New York's top insurance regulator announced that he had formed a special enforcement unit to pursue crimes related to title insurance.
Superintendent James J. Wrynn said in a statement he has created a special Mortgage and Title Unit to fight crimes "committed by criminals attempting to enrich themselves at the expense of consumers, financial institutions and municipalities."
"Complaints alleging title insurance premium theft have increased with the downturn in the economy. The insurance department is going to be very vigilant and is channeling its resources to enhance its ability to identify and root out this type of criminal activity," Mr. Wrynn said.
He noted the recent arrests of two men accused of stealing nearly $6 million in title insurance premiums, as well as other cases involving complex criminal schemes targeting indebted consumers.
Title insurance policies are designed to protect buyers and lenders in real estate transactions by ensuring that sellers have legal title to properties being sold. Title insurance is required in virtually all real estate transactions, the announcement noted.
While the title insurance business is regulated by the insurance department, there are currently no licensing requirements for individuals selling the insurance, according to the department.
Unlike life or property and casualty insurance agents who are required to have specific professional qualifications and whose licenses may be revoked for criminal activities, there are no such requirements for individuals selling title insurance, the agency said.
The department said it has urged the Legislature to approve legislation that would require licensing of title insurance agents.
Title insurance agents, said Mr. Wrynn, "in addition to providing title insurance, hold large sums of money including mortgage recording fees, real estate taxes, and other fees related to commercial and residential real estate transactions.
"The lure of these funds, combined with the downturn in the economy, appears to be fueling an increase in title insurance related crimes."
The new unit is organized within the New York State Insurance Department's Frauds Bureau and headed by Deputy Chief Investigator Harry Jackson. The Mortgage and Title Unit will focus on investigating complaints of alleged fraud involving title insurance transactions, it was explained.
The insurance department said its investigators have joined other law enforcement agencies, including the FBI and U.S. attorneys, in investigations that have led to the recent arrests of the presidents of two title insurance companies.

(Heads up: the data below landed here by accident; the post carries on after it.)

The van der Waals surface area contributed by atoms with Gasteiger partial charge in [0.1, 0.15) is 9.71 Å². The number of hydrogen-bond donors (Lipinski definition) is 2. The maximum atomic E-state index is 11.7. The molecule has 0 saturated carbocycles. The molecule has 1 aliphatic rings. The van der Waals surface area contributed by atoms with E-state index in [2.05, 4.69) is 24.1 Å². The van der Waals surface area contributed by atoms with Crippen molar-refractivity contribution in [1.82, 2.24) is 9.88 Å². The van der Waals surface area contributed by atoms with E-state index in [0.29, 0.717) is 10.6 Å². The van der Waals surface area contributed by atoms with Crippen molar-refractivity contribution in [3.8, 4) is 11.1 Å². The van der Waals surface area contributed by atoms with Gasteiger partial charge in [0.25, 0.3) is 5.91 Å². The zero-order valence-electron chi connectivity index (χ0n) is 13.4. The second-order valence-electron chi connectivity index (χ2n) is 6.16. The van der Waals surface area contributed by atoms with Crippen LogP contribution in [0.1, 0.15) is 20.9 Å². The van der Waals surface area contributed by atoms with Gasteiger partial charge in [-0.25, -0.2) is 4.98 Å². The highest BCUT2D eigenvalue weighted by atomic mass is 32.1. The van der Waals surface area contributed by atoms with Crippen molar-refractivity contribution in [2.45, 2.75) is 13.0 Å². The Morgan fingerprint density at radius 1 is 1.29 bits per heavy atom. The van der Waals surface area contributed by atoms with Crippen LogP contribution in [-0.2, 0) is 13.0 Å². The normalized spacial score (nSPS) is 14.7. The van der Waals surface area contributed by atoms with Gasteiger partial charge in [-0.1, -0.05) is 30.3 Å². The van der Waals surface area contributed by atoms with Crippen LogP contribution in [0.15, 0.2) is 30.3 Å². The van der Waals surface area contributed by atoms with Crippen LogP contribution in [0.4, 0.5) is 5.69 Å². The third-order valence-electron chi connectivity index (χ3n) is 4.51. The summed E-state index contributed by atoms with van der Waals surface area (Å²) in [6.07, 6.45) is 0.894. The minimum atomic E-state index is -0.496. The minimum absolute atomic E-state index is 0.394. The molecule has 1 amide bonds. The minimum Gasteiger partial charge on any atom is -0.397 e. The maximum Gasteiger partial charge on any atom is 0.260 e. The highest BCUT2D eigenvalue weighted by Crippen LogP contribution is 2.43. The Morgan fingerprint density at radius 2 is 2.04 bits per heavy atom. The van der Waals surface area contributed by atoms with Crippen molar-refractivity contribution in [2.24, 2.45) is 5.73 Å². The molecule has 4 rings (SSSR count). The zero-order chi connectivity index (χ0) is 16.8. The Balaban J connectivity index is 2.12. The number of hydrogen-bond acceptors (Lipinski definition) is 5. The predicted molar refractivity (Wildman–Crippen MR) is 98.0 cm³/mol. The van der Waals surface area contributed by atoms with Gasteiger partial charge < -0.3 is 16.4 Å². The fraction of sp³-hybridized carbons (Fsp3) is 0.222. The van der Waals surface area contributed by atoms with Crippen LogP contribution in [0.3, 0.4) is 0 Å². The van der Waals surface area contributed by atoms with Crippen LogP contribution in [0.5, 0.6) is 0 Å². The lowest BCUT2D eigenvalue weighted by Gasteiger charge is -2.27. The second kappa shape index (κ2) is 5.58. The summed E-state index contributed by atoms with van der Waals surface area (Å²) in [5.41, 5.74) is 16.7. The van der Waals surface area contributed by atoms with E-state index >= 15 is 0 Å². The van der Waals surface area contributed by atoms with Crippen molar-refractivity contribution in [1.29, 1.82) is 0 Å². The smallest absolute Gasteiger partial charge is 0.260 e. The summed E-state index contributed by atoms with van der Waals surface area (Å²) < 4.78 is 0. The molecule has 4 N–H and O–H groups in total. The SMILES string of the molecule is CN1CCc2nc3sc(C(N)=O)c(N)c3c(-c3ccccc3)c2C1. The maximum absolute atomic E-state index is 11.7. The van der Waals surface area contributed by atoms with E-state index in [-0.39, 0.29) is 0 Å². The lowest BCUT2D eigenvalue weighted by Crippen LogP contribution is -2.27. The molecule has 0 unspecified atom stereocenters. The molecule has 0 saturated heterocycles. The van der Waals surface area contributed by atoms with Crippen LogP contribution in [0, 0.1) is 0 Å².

In May, the department said Brian H. Madden, the president of one of the largest independently owned title insurance agents in New York State, was arrested for allegedly misappropriating more than $5 million in real estate transaction fees that were collected from property sellers and buyers and that were supposed to be paid to municipalities.
In July, Jonathan Boxman was arrested for allegedly defrauding title insurance clients of more than $1.7 million.
Another case, said the department, involved Aaron Dare, who pleaded guilty in April to grand larceny after being charged in a 59-count indictment. Mr. Dare was accused of defrauding Albany area home sellers, buyers and banks by carrying out schemes that included obtaining multiple mortgages on single properties.
Mr. Wrynn warned consumers to be wary of schemes involving title fraud used by so-called mortgage rescue companies.
He said that spurred by the downturn in the economy, companies have sprung up offering a variety of schemes promising to help consumers who fall behind in mortgage payments, and these groups have targeted financially troubled homeowners, low income people and others, including legitimate title insurance companies.
The schemes have included such tactics as the use of "straw buyers" to purchase properties using false loan applications; the use of significantly inflated property values to obtain mortgages; and the enticement of financially troubled homeowners to sell their homes in exchange for fraudulent lease-back arrangements, he said.
New York consumers suspecting fraud in connection with real estate transactions were urged to contact local law enforcement authorities or the insurance department by calling 1-888-FRAUDNY.